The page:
One in every three women will experience IPV (Intimate Partner Violence) in her lifetime and one of five college females will experience some form of IPV during her college career.  Researchers continue to find a disturbingly high rate of physical and sexual victimization of women by intimate or ex-intimate partners on college campuses, indicating that college campuses constitute at-risk communities for women.  And too many colleges just sweep this problem under the rug.  My daughter was lucky her college was not one of them or her story could have ended very differently.

If you have a young person in your life, I urge you to talk to them about dating violence.   There is a great organization that has plenty of tips to start the conversation.  

It’s time to talk about dating violence because love is not abuse.  

I am so damned proud of my daughter for working to make campuses a safer place for all women.  

No more silence.

It’s Time to Talk.


  1. I wish the world were a safer place, but wishing doesn't change anything. Action changes things. Big, big props to your daughter for turning around her experience and making a difference for young women everywhere. She is the hope of the future.


  2. Those are frightening statistics and stories. But these are great resources and I know a few families I am going to share them with.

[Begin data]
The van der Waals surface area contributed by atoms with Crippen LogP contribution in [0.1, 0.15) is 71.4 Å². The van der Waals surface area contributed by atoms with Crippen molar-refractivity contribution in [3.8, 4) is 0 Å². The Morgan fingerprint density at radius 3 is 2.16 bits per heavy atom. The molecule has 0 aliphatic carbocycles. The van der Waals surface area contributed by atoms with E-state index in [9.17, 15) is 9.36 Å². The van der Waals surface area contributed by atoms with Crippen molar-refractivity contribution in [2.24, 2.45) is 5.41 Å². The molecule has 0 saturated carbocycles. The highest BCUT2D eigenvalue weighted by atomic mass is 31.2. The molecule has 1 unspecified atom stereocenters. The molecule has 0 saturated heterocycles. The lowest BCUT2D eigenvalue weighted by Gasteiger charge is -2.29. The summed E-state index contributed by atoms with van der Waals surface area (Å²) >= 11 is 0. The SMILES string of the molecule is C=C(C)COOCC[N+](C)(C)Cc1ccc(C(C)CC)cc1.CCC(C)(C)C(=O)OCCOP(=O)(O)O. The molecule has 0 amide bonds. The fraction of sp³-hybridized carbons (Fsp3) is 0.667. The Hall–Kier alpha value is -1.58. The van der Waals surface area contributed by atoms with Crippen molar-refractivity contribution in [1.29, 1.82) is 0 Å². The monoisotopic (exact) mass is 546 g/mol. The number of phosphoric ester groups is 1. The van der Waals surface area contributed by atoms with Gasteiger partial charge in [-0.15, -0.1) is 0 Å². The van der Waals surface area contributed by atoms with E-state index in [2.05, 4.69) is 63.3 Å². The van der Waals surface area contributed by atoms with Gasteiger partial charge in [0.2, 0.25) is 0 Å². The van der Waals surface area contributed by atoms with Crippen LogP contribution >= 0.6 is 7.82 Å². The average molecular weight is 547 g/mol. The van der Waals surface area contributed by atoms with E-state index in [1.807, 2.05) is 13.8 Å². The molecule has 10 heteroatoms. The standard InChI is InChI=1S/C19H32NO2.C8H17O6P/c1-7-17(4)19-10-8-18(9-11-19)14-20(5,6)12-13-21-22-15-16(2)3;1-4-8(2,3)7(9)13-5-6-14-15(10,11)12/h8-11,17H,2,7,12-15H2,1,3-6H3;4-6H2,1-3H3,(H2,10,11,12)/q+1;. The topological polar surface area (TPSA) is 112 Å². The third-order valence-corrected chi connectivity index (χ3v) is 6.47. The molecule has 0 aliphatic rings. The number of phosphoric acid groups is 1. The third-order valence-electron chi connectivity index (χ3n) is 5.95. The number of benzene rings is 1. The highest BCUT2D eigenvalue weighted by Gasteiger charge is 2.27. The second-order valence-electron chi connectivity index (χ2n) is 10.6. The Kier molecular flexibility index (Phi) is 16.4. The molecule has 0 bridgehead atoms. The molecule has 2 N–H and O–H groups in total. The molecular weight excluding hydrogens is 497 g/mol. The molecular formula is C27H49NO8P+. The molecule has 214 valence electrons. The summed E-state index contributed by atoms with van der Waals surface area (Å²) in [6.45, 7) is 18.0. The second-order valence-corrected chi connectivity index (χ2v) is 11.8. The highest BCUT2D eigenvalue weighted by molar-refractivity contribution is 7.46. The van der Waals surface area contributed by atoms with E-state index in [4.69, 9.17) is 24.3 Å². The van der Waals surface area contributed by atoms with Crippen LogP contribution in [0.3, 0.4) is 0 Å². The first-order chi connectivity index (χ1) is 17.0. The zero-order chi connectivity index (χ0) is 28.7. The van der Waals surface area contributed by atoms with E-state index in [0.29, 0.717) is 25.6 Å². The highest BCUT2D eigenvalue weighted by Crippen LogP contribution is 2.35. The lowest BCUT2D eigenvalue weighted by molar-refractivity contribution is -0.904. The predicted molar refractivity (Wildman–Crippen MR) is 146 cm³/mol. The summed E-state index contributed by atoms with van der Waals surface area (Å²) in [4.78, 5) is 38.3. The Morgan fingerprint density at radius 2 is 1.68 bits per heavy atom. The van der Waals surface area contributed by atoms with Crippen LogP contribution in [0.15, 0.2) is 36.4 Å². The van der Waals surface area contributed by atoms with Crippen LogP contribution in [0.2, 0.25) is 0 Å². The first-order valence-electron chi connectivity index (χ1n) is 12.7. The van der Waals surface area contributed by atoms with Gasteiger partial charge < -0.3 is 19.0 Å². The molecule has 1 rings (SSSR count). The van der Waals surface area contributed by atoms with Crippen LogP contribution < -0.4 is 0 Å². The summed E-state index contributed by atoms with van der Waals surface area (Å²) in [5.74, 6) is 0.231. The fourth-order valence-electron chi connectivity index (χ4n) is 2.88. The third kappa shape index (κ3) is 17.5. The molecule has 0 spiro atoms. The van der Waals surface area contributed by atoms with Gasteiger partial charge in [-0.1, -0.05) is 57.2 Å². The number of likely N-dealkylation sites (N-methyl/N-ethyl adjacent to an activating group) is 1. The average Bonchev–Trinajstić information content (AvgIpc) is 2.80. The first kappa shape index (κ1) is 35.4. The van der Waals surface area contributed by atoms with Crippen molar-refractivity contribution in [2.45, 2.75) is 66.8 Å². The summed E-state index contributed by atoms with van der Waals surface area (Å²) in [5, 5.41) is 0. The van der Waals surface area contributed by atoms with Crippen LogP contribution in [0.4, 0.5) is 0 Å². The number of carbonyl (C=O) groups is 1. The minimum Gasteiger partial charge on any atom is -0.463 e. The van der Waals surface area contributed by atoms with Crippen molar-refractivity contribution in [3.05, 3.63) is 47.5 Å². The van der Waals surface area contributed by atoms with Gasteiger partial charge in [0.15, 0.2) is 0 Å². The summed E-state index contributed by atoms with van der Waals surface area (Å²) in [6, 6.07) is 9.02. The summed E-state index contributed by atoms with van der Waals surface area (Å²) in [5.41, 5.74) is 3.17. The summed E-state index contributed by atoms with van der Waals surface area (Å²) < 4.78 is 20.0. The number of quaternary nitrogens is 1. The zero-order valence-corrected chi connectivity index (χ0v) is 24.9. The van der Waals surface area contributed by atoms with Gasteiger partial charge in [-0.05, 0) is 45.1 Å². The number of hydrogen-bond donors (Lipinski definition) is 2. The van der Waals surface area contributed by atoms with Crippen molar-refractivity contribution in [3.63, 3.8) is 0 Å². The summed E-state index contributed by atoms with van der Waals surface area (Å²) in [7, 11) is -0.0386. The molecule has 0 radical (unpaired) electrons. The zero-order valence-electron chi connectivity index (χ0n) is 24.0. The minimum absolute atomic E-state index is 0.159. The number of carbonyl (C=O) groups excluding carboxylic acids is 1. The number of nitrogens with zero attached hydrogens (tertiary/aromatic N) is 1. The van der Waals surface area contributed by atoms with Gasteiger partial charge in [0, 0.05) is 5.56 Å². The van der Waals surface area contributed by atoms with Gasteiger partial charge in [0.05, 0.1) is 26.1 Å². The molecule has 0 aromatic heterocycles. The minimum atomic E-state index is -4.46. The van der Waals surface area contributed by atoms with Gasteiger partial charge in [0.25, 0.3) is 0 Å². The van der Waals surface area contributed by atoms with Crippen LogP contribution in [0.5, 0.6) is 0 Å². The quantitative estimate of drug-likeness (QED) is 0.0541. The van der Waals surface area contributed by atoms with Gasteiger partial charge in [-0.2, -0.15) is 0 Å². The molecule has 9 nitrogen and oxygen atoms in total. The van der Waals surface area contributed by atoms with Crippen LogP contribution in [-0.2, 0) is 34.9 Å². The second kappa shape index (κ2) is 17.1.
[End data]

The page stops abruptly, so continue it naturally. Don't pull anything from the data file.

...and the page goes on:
Further, I echo what e said. Your daughter is an amazing young woman! Thank goodness she was able to extricate herself from an abusive relationship before any more damage was done.

  3. Concensus. Kudos to your daughter and thank goodness she had the courage, resources, and support she needed. It is my hope that there are more like her than not for the sake of future generations.

  4. As a survivor of IPV myself (although I was in my 30s) I am very grateful your daughter is okay and that she has the moms she has.

  5. So often kids don't know how to help a friend in an abusive relationship or they don't want to interfere because they know both parties and don't want lose either as a friend. This is a subject parents should be talking about with their kids - not only how to recognize abuse in their own relationships, but also how to help a friend who might be experiencing this. These are great resources and I am grateful that there are caring people who are working to change the culture of looking the other way. Great post.

  6. It's also on the high school level, perhaps even more so because these kids are younger and even more naive. Bing has a lovely student, a young beautiful girl who had a crush on this boy for years and when he finally deigned to date her in her senior year, she fell hard. Bing began noticing bruises on this girl and asked her about them, she seemed to suddenly turn very klutzy, was always slipping on stairs, bumping into doors. She became more and more withdrawn, a bubbly, funny girl gone quiet and fearful. Finally, one of her other students told Bing that this boy was known around school as a "gf beater." Problem was, he was star of the football team, extremely popular, etc. Bing called the girl's parents when she still wouldn't admit that she was being hurt by this boy. Her parents talked to her, etc. As of today, she still insists that he isn't hurting her. It's very frustrating. Bing was approached by the boy's parents and told that they would file a harassment suit if she kept asking questions. Her principal is refusing to get involved until the girl steps up, which is high school policy. Bing says, "We can't do a thing, til the girl sings." It is frustrating.